Fix usage of non JSON numeric values for time fractions (without having precision issues) #706
After reading all other discussions (and code for this PR) I have an impression there is no understanding on what's happening:
php's float64 (and literally every other's programming language implementation of IEEE754) fails to represent precisely more than 53 bits of significand precision.
This leads to "rounding" problem (which in fact is just lack of precision in the float64 ieee754 type, nothing really "rounds").
You cannot solve it in userland using built-in numeric types only.
What MUST be done though: date fields MUST be encoded as numbers, it should not even be an option, it's REQUIRED by the spec. Ideally, all changes that led to making the generated jwt non-complaint should be reverted, because there is no way or need to "fix" it, since it only broke everything even "worse".
What can be done if one wants precision over 53 bits of significand precision they need:
And once again: just shuffling
The problem with that "problem" is that it never was formalised: some arbitrary values were chosen as a "proof" of having the "issue" and then the "solution" was optimised to fit only that limited problem. If the library wants to solve the problem with "rounding" floats - then it should be first defined to what point. At this point it's not obvious why losing 18th significant digit is worse than losing 15th one.
If you read my old PR #702, the goal was to keep the 6 decimal digits same from a timestamp after encoding/decoding Json. If you think my solution has a problem or won't work, can you show me a case or example and explain why?
Im talking only about the 6 digits of timestamp and not talking about floats
Can you please explain what you mean by this?
Also what do you belive that can be changed to fix this "the bug is there and the referred PR is closed"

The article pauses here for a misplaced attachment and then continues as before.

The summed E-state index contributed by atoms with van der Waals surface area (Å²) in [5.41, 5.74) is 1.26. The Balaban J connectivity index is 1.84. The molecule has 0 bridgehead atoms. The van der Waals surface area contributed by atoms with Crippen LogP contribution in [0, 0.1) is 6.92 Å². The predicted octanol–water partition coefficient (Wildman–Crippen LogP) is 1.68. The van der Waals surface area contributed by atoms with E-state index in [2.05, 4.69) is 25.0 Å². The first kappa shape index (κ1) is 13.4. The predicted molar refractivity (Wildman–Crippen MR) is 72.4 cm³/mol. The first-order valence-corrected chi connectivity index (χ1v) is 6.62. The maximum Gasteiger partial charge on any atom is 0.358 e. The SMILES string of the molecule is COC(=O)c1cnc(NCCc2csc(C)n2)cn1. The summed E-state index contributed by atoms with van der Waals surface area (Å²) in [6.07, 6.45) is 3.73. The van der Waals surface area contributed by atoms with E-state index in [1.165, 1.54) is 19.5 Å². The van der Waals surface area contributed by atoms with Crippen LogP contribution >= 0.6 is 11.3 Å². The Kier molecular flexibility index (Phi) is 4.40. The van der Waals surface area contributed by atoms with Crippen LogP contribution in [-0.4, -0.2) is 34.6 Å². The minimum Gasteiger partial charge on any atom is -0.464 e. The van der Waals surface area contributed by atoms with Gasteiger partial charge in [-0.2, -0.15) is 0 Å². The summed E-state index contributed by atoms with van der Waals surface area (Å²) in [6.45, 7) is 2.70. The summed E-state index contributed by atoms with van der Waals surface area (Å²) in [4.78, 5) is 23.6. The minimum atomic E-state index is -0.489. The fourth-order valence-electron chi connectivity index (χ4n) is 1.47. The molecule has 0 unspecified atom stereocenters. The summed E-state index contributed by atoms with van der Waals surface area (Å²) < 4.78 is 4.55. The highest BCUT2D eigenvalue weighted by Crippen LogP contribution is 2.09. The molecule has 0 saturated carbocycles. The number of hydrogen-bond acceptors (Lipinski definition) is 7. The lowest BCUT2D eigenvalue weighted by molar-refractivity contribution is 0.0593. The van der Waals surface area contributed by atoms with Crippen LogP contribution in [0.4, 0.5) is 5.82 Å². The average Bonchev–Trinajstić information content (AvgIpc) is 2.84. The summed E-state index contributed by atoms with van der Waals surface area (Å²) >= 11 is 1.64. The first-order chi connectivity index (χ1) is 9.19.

Your implementation would work, I just thought this: #618 (comment) was a problem.
Timestamp is encoded as a float.
@lcobucci I was kinda glancing over this earlier today, and I don't see massive problems with the patch itself. It seems fine code-wise, but I don't understand the rationale behind it: mostly lacking reference to issues connected to this. Marco Pivetta http://twitter.com/Ocramius http://ocramius.github.com/…
On Fri, Mar 19, 2021 at 7:14 PM Luís Cobucci ***@***.***> wrote: @Ocramius <https://github.com/Ocramius> would you also have a look at this, please? — You are receiving this because you were mentioned. Reply to this email directly, view it on GitHub <#706 (comment)>, or unsubscribe <https://github.com/notifications/unsubscribe-auth/AABFVEHHKPAFNCDBP5OWXF3TEOIBZANCNFSM4ZNZFXFQ> .
The RFC-7519 states that the `NumericDate` type is: > JSON numeric value representing the number of seconds from > 1970-01-01T00:00:00Z UTC until the specified UTC date/time, ignoring > leap seconds. Then also mentions that time fractions (as covered by RFC-3339) are supported: > Seconds Since the Epoch", in which each day is accounted for by > exactly 86400 seconds, other than that non-integer values can be > represented. While adding support for time fractions we've interpreted the "non-integer" really as any "non-integer" value, and used strings to guard against precision issues. That causes issues, since a string isn't a "JSON numeric value" according to the JSON specs. We observed that the 6-digit precision is not lost when doing JSON encode/decode operations, this applies that technique to make sure we comply to the specs and have "rounding issues" when dealing with floats.